Q: I have read that Lyme disease is highly treatable with antibiotics. I was diagnosed with Lyme disease three years ago, yet despite several rounds of antibiotics, I still suffer from muscle aches and fatigue on a daily basis. Why isn't the treatment helping me?
A: Without personally examining you or evaluating your medical records, I can only suspect one of two things: You have a stubborn case of Lyme disease that isn't responding to standard treatment; or, more likely, you don't have Lyme disease at all. Lyme disease and fibromyalgia are sometimes confused, even by doctors performing tests. Recent research has confirmed this fibromyalgia-lyme disease confusion.
As many as half of the people who believe they have Lyme disease – even those in whom Lyme was diagnosed by their doctors – probably don't have the disease. The reason for misdiagnosis, in large part, is that blood tests used to diagnose Lyme disease are prone to false positives. Relying on results of the blood test alone can lead you and your doctor to believe you have a disease that you really don't have.
In fact, in a 1993 study of 788 patients referred to a university Lyme disease clinic, researchers found that 452 – more than half – of those people did not have, and had probably never had, Lyme disease at all. Their diagnosis, instead, was fibromyalgia or a similar condition called chronic fatigue syndrome (CFS). An additional 156 patients, who had experienced Lyme disease in the past (which, in fact, might have been cured by the antibiotics), currently had fibromyalgia or CFS. Active Lyme disease was found in only 180 – or 23 percent – of the patients.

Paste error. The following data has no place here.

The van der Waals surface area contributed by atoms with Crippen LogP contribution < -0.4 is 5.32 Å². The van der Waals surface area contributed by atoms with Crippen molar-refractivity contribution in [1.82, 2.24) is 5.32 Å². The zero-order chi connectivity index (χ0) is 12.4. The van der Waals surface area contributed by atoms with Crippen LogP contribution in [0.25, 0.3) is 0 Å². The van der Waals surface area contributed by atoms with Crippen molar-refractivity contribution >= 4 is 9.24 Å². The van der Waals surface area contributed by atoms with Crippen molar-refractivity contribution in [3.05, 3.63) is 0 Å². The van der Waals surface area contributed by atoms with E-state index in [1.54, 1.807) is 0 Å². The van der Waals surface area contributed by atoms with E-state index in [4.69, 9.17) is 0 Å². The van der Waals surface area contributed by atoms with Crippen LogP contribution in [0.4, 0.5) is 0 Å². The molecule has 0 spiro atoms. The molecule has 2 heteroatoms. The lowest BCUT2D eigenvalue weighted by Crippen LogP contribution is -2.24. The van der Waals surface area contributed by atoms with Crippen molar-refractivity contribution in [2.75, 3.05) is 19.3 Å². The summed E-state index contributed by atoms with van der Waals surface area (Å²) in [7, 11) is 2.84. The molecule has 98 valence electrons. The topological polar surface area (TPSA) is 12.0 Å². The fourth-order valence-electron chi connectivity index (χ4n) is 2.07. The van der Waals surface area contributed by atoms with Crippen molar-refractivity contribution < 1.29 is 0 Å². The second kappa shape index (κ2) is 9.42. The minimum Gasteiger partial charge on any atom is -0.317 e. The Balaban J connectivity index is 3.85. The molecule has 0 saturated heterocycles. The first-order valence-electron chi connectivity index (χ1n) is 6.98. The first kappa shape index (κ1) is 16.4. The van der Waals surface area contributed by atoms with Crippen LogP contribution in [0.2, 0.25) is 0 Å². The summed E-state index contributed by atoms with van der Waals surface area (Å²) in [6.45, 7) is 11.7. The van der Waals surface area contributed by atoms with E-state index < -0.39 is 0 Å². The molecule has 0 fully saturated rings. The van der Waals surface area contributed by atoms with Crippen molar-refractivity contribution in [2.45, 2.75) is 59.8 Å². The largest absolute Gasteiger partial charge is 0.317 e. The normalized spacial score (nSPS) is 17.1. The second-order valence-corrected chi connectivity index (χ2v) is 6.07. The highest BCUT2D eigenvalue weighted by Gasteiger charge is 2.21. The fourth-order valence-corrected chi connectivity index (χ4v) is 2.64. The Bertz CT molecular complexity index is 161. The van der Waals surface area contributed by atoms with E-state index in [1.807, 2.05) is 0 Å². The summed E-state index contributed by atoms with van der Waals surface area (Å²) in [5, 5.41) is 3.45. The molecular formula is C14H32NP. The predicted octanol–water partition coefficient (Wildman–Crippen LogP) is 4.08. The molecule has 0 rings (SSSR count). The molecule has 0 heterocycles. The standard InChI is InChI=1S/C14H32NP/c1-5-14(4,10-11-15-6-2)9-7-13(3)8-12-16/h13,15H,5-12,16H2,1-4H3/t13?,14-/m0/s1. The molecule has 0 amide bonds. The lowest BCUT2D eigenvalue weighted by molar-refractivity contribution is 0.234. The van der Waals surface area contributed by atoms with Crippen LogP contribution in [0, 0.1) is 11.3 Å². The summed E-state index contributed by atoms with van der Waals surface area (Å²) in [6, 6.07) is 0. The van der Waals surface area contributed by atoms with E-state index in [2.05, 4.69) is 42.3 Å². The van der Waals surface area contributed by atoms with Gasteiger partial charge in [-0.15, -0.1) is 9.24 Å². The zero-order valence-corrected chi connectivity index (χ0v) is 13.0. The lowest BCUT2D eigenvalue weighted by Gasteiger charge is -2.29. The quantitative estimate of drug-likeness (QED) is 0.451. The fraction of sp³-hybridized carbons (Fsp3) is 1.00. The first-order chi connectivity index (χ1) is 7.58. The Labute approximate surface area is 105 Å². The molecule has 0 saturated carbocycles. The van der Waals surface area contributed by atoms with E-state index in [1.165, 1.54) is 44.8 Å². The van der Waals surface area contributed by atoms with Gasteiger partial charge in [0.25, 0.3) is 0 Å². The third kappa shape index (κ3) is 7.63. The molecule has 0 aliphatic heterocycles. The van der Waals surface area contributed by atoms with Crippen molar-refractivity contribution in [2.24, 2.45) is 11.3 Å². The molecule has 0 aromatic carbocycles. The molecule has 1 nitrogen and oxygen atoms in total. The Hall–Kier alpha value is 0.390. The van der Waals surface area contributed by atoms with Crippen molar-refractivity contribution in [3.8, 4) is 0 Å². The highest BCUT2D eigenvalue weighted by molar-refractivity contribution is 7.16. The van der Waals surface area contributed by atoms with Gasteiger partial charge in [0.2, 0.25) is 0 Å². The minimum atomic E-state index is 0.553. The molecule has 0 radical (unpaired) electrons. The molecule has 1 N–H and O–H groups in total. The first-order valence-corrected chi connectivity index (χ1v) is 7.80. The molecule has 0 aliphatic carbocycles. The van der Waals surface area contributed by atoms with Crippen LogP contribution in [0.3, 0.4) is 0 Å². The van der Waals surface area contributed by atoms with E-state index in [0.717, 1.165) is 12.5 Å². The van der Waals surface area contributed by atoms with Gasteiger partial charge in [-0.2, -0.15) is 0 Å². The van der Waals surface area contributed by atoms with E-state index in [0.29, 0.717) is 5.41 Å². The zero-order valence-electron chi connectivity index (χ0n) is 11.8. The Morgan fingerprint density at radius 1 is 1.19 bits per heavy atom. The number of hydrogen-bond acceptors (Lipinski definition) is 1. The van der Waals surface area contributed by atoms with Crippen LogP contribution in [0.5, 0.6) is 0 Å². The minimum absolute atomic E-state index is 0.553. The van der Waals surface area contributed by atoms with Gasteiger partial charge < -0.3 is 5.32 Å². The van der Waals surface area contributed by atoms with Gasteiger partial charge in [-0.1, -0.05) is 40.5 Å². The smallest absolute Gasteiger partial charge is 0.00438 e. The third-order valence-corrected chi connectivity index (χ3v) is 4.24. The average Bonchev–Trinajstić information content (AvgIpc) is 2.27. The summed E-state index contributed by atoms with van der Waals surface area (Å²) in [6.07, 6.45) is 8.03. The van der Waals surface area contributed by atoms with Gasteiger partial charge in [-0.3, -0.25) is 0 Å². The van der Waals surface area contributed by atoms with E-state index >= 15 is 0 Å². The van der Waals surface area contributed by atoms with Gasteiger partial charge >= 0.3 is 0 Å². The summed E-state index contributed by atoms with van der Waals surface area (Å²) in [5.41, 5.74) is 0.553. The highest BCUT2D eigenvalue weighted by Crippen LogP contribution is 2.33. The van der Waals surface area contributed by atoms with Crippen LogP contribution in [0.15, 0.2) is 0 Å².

Because of the potential for misdiagnosis, most doctors rely on several factors in addition to blood tests to diagnose the disease. These include: the probability of exposure to disease-carrying ticks; your medical history; your symptoms; and physical examination results.
Lyme disease generally begins with a localized circular red rash where the bacterium from the infection-bearing tick enters the skin. Later symptoms, occurring after the infection has spread, can include joint pain and swelling, heart inflammation, and nerve involvement with associated muscle pain and fatigue.
Some of these symptoms are similar to those of other forms of arthritis and even to unrelated diseases. For example, muscle pain and fatigue are also common in fibromyalgia. Your physician should be knowledgeable about Lyme disease and know what criteria are necessary for its diagnosis.
Unlike Lyme disease, fibromyalgia, CFS and other related conditions cannot be cured with antibiotics. Consequently, if a person has both fibromyalgia and a positive blood test for Lyme disease, antibiotics will probably not relieve all of the symptoms. If there is reasonable doubt that you actually have Lyme disease or if you haven't had characteristic symptoms of Lyme disease other than the positive blood test, your doctor will probably choose not to prescribe antibiotics again.
If you actually have fibromyalgia or something similar, your treatment will differ significantly. Fibromyalgia can be managed effectively through a number of measures, including exercise to promote muscle conditioning, medications to promote deep sleep, relaxation techniques and maintaining a positive attitude.
Discuss your concerns and these various issues with your doctor. He should be able to help you sort out the actual cause of your pain and fatigue – be it Lyme disease or something different – and prescribe an effective treatment plan for you.
Doyt Conn, MD, Rheumatologist